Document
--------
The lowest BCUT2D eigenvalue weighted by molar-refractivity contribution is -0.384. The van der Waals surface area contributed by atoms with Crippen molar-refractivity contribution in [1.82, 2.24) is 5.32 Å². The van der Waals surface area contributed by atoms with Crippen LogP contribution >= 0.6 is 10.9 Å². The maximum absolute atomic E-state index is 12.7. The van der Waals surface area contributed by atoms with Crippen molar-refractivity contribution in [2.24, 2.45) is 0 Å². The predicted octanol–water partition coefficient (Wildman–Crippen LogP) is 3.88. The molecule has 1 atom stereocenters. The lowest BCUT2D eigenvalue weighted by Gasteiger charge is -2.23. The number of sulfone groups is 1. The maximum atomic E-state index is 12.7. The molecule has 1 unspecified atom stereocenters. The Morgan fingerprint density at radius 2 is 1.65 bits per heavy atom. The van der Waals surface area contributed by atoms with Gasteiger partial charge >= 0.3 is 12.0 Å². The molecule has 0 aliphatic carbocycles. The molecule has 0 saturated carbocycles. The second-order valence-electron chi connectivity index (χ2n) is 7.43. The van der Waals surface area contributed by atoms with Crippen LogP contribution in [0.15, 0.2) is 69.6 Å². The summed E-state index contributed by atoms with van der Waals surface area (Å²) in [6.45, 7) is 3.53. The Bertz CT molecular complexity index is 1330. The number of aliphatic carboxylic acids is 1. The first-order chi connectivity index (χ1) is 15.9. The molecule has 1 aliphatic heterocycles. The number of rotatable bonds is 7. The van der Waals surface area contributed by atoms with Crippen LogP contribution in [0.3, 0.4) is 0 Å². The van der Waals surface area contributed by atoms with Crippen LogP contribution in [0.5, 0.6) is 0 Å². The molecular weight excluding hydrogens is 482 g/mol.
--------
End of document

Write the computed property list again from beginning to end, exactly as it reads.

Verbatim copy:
The lowest BCUT2D eigenvalue weighted by molar-refractivity contribution is -0.384. The van der Waals surface area contributed by atoms with Crippen molar-refractivity contribution in [1.82, 2.24) is 5.32 Å². The van der Waals surface area contributed by atoms with Crippen LogP contribution >= 0.6 is 10.9 Å². The maximum absolute atomic E-state index is 12.7. The van der Waals surface area contributed by atoms with Crippen molar-refractivity contribution in [2.24, 2.45) is 0 Å². The predicted octanol–water partition coefficient (Wildman–Crippen LogP) is 3.88. The molecule has 1 atom stereocenters. The lowest BCUT2D eigenvalue weighted by Gasteiger charge is -2.23. The number of sulfone groups is 1. The maximum atomic E-state index is 12.7. The molecule has 1 unspecified atom stereocenters. The Morgan fingerprint density at radius 2 is 1.65 bits per heavy atom. The van der Waals surface area contributed by atoms with Gasteiger partial charge >= 0.3 is 12.0 Å². The molecule has 0 aliphatic carbocycles. The molecule has 0 saturated carbocycles. The second-order valence-electron chi connectivity index (χ2n) is 7.43. The van der Waals surface area contributed by atoms with Crippen LogP contribution in [0.15, 0.2) is 69.6 Å². The summed E-state index contributed by atoms with van der Waals surface area (Å²) in [6.45, 7) is 3.53. The Bertz CT molecular complexity index is 1330. The number of aliphatic carboxylic acids is 1. The first-order chi connectivity index (χ1) is 15.9. The molecule has 1 aliphatic heterocycles. The number of rotatable bonds is 7. The van der Waals surface area contributed by atoms with Crippen LogP contribution in [0.3, 0.4) is 0 Å². The van der Waals surface area contributed by atoms with Crippen LogP contribution in [0.5, 0.6) is 0 Å². The molecular weight excluding hydrogens is 482 g/mol.